Overhead is an accounting term that refers to ongoing business expenses. It covers everything from rent and payroll to stationery and advertising expenses. It's important for budgeting purposes and for determining how much to charge for products and services to make a profit. If your overhead is too high, it will reduce your profits and make your business less competitive.

Overhead Definition

Overhead refers to the ongoing expenses required to operate your business but does not include those that are directly related to manufacturing your product or delivering your service. For example, if your business makes widgets, the cost of metal is a raw material and is not considered overhead. The rent for your factory is overhead since you pay rent whether you're creating widgets or not. Accountants split overhead into two categories: fixed expenses and variable expenses.

Examples of Fixed Overhead

Fixed overhead expenses are costs you have every month, regardless of how many products you sell. It includes rent or mortgage, utilities, salaries and benefits, liability insurance, membership dues, subscriptions, accounting and depreciation on fixed assets and office equipment. Rent and payroll typically form the bulk of fixed overhead every month.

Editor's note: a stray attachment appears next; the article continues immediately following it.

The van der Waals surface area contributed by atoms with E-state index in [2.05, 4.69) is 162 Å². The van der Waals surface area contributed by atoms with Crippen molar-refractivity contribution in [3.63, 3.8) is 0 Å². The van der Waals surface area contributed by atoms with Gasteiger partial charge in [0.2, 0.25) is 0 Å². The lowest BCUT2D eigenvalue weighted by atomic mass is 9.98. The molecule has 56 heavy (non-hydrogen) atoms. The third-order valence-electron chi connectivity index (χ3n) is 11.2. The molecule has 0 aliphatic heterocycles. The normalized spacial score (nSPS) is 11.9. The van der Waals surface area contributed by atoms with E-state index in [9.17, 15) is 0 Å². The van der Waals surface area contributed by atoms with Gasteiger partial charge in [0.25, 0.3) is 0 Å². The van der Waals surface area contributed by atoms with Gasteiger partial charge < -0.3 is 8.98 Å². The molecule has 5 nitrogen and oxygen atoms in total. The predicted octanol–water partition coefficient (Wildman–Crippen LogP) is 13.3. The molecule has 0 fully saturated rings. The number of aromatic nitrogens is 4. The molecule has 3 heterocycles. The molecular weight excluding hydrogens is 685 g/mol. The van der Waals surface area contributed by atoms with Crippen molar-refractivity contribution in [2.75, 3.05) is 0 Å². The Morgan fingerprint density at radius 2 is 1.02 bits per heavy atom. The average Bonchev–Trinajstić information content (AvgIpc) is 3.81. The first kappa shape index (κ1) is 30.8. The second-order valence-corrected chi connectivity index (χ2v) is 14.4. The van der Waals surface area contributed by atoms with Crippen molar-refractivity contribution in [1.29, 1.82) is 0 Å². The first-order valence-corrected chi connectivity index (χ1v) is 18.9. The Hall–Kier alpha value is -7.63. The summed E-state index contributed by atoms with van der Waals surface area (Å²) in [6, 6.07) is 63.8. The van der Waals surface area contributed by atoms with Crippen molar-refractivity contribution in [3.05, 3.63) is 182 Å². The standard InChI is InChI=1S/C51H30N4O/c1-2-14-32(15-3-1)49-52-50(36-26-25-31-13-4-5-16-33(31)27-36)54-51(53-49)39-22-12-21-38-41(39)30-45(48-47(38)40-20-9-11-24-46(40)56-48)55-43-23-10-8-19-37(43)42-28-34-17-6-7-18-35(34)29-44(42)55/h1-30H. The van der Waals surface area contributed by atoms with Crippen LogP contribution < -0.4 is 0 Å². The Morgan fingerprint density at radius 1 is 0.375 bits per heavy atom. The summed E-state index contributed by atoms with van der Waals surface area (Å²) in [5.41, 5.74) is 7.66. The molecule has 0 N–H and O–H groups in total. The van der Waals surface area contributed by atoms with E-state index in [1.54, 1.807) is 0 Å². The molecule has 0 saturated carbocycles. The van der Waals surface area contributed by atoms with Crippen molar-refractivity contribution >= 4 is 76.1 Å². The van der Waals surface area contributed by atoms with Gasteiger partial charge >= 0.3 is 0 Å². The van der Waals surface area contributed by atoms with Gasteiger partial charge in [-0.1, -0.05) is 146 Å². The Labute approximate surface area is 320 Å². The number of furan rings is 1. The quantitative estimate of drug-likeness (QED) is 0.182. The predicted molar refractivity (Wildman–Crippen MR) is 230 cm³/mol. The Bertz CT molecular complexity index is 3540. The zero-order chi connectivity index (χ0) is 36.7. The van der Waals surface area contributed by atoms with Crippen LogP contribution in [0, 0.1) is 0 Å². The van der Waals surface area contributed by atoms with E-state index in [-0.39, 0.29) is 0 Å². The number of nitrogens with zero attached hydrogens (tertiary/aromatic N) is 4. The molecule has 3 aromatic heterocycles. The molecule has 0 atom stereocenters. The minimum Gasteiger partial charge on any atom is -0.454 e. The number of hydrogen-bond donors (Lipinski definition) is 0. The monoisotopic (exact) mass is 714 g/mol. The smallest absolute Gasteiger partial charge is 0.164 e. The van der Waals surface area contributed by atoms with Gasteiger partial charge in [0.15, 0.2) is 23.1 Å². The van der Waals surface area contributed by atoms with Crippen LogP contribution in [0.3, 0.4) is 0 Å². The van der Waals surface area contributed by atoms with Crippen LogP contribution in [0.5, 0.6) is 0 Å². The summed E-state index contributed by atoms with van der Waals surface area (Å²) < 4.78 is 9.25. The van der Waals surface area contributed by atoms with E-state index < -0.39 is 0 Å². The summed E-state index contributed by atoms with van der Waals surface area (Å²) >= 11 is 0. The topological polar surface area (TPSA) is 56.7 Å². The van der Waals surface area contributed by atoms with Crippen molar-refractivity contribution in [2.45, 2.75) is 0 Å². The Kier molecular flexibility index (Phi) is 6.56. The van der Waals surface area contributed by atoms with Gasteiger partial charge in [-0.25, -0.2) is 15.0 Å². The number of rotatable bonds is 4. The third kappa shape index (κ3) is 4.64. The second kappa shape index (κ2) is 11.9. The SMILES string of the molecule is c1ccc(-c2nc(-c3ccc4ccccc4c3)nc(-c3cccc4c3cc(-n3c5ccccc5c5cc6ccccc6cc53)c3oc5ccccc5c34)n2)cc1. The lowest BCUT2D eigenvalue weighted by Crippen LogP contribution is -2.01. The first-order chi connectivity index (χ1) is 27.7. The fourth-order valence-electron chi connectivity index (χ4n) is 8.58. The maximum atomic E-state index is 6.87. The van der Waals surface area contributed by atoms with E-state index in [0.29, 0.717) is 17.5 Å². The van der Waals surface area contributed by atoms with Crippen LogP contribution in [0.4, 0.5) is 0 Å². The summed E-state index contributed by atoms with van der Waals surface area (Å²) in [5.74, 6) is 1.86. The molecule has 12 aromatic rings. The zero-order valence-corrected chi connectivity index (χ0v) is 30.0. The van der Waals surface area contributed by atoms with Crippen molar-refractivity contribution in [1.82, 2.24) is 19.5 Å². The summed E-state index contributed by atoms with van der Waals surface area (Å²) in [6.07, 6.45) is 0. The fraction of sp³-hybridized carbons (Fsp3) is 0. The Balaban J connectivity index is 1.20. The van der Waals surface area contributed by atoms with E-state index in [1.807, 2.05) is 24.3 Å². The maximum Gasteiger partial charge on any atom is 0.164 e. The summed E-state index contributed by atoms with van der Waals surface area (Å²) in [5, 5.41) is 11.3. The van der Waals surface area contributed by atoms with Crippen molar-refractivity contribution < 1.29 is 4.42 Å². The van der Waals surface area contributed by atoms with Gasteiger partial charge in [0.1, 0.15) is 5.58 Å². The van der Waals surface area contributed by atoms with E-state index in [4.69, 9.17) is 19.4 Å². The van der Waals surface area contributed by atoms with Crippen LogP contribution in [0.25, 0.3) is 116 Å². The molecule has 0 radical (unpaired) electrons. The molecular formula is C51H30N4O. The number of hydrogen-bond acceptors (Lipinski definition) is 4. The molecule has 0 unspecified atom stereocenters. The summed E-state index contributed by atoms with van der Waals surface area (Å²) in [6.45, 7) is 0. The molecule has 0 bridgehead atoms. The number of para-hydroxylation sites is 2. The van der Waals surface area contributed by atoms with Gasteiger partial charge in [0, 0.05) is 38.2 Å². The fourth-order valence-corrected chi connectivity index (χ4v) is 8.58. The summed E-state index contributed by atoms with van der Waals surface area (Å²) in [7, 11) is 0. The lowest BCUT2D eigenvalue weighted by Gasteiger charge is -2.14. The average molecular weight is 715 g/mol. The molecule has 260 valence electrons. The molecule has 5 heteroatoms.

Examples of Variable Overhead

Telephone bills, office supplies, packaging, mailing, printing, marketing and advertising are variable expenses. These costs may increase or decrease monthly depending on how many products you sell, seasonal promotions and other variables. Many businesses estimate variable expenses based on an average of the annual total.

Semi-Variable Overhead

Semi-variable or mixed overhead is a combination of fixed and variable elements for your business. These recurring expenses may fluctuate and typically increase as your business grows. For example, a delivery company has fixed monthly vehicle loan payments and insurance premiums but gas and oil expenses generally increase during the winter due to holiday gift deliveries. Semi-variable overhead is not recorded separately from fixed and variable overhead on financial statements but may be helpful for internal use.

Tips for Reducing Overhead

In an economic downturn, or when business is slow, reducing overhead is one of the easiest ways to keep your bottom-line healthy. Consider subletting space in your current location or moving to a less expensive space. Transitioning to paperless communication reduces the cost of printing and stationery. Job cuts are a painful way to reduce overhead but some employees may see the advantage of working part-time, sacrificing some perks or job-sharing to keep the company afloat during tough times.